Bioengineers at Rice University and the University of Texas Medical Branch (UTMB) at Galveston have developed a simple, highly sensitive and efficient test for the diarrheal disease cryptosporidiosis that could have great impact on global health.
Results from the diagnostic developed by the lab of Rice bioengineer Rebecca Richards-Kortum are read from a paper strip that resembles a pregnancy test. Lines on the strip tell whether samples taken from the stool of a patient contain genetic DNA from the parasite that causes the disease.
The research is detailed online in a new paper in the American Chemical Society journal Analytical Chemistry.
“Diarrheal illness is a leading cause of global mortality and morbidity,” said Richards-Kortum, director of the Rice 360˚: Institute for Global Health Technologies. “Parasites such as cryptosporidium are more common causes of prolonged diarrhea. Current laboratory tests are not sensitive, are time-consuming and require days before results are available. A rapid, affordable, accurate point-of-care test could greatly enhance care for the underserved populations who are most affected by parasites that cause diarrheal illness.”
A. Clinton White, director of the Infectious Disease Division at UTMB, asked Richards-Kortum to help develop a diagnostic test for the parasite. “I’ve been working with cryptosporidium for more than 20 years, so I wanted to combine her expertise in diagnosis with our clinical interest,” he said. “Recent studies in Africa and South Asia by people using sophisticated techniques show this organism is a very common, underappreciated cause of diarrheal disease in under resourced countries.”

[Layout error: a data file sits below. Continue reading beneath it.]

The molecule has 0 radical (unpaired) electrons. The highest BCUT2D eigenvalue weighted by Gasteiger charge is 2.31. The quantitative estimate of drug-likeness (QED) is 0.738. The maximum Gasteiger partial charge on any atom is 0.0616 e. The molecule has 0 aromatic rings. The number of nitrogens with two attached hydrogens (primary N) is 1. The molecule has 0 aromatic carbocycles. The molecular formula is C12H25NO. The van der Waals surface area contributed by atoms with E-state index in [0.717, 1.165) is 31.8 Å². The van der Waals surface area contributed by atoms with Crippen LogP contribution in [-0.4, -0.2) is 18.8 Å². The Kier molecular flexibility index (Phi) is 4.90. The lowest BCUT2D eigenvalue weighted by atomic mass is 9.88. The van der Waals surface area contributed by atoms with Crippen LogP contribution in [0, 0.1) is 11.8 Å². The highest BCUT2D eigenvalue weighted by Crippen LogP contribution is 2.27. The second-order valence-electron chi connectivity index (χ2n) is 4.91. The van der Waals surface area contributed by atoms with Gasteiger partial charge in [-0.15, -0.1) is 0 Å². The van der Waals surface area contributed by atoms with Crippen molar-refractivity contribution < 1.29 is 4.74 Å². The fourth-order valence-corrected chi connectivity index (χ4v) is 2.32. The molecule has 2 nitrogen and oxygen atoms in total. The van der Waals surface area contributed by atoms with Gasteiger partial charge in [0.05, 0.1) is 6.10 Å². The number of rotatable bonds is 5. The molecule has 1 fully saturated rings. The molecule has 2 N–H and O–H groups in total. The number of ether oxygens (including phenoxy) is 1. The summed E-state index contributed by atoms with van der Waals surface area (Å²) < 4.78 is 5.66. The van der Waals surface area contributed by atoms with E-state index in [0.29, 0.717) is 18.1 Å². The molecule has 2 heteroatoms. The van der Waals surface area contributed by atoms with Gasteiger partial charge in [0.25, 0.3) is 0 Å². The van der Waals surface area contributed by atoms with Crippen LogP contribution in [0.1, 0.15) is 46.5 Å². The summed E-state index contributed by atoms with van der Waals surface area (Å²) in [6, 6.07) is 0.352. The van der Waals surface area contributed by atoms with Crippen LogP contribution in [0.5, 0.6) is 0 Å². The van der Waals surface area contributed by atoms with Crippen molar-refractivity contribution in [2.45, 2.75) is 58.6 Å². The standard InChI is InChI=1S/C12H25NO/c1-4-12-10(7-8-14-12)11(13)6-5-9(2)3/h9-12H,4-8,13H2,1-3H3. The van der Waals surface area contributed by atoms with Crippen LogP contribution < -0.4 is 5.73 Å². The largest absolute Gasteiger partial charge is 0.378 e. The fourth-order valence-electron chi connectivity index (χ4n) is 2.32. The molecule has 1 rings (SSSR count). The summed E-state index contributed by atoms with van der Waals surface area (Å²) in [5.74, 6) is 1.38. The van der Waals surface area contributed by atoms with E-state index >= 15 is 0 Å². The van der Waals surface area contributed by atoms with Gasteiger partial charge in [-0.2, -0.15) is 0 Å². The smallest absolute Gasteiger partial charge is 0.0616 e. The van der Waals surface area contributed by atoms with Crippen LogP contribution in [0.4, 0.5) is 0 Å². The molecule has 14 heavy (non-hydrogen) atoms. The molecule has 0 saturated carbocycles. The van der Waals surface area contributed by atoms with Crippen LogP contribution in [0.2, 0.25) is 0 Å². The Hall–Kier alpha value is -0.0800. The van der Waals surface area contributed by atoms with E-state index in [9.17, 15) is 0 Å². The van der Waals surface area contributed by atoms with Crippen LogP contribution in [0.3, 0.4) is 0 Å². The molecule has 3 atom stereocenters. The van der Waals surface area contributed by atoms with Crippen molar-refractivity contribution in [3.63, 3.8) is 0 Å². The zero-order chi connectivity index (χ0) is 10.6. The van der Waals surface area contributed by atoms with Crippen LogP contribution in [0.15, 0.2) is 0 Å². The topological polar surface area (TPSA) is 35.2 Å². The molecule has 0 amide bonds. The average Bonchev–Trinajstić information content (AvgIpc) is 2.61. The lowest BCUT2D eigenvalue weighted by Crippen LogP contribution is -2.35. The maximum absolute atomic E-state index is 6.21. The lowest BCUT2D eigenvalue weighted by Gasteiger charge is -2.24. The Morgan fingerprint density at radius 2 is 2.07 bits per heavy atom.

The parasite is common in the United States, he said, but less than 5 percent of an estimated 750,000 cases are diagnosed every year. In 1993, an outbreak of cryptosporidium in the water supply sickened 400,000 people in Greater Milwaukee, he said.
Lead author Zachary Crannell, a graduate student based at Rice’s BioScience Research Collaborative, said the disease, usually transmitted through drinking water, accounts for 20 percent of childhood diarrheal deaths in developing countries. Cryptosporidiosis is also a threat to people with HIV whose immune system is less able to fight it off, he said.